Another example of why some speak of Consciousness as the inside reflection of what’s going on within a creature’s body, down to the cellular level, as that body interacts with the world around it.
Good article and I could have added another few key quotes, but am already pushing it pretty far, so take the time to read Jordana’s entire article you won’t regret it.
Jordana Cepelewicz, November 7, 2019
Activity in the visual cortex and other sensory areas is dominated by signals about body movements, down to little tics and twitches. Scientists are now rethinking how they study and conceive of perception.
… “you would just record spontaneous activity, and you would see that it seemed to have a mind of its own,” according to David McCormick, a neuroscientist at the University of Oregon.
“This gave rise to a view of the brain as being somehow either very [noisy], or using some type of high-level statistics to get over this noisiness,” he said.
But over the past decade, that view has changed. It’s become apparent that this purported randomness and variability relates not just to messiness in the brain’s neural mechanics, but also to behavioral states like arousal and stress — states that seem to affect perception and decision-making as well. There’s more to all the noise, scientists realized, than they had assumed. …
… Throughout the brain, even in low-level sensory areas like the visual cortex, neurons encode information about far more than their immediately relevant task. They also babble about whatever other behaviors the animal happens to be engaging in, …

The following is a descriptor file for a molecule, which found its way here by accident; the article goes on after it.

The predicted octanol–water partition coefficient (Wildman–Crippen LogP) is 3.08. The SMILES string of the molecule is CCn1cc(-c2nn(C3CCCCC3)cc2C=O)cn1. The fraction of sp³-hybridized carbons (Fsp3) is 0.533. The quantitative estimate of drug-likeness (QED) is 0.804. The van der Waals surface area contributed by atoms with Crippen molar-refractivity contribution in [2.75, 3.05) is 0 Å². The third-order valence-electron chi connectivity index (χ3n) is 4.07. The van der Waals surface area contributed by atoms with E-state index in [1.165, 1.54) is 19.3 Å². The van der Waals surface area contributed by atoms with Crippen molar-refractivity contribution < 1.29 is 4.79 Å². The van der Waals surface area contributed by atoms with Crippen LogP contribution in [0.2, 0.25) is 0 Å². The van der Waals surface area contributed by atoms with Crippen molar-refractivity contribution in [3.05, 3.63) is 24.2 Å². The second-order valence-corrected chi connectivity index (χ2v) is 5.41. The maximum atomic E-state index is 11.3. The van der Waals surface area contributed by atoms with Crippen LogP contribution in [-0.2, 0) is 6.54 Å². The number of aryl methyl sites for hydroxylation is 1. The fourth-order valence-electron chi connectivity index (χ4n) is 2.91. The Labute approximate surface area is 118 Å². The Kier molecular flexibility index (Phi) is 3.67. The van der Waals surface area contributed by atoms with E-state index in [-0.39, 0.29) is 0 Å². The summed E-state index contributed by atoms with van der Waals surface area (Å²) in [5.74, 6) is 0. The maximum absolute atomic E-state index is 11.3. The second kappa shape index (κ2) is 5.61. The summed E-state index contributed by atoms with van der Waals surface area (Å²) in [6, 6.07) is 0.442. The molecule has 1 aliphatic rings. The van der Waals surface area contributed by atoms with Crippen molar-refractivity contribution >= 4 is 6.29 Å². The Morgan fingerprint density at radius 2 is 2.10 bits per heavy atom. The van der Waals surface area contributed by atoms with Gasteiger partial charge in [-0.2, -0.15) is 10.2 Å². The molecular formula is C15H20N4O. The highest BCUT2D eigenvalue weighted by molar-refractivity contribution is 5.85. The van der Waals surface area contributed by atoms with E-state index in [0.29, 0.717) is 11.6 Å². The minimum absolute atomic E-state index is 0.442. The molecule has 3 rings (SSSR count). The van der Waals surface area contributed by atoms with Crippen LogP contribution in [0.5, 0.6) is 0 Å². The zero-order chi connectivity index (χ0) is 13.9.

… But things got even stranger in 2010. …
Finding Sense in the Swirling Kaleidoscope
Kenneth Harris and Matteo Carandini, neuroscientists at University College London, started with a different goal: to characterize the structure of the spontaneous activity in the visual cortex that occurs even when the rodent gets no visual stimulation. …
“If we look at the mouse as a whole,” McCormick said, “all of a sudden, that general activity, that swirling kaleidoscope of activity in the brain, starts to make sense.” (He and his lab reported similar findings in a recent preprint.)
The activity didn’t just reflect the general state of the mouse’s alertness or arousal, or the fact that the animal was moving. The visual cortex knew exactly what the animal was doing, down to the details of its individual movements. …
This speaks to the amazing connectivity between brain and body and experience.
Remember Dr. Solms’ work
The answers to human’s super duper “Consciousness” can be found through biology and understanding our body’s evolutionary heritage. No need for meta-physical, nor quantum level riddles (that are blown way out of proportion).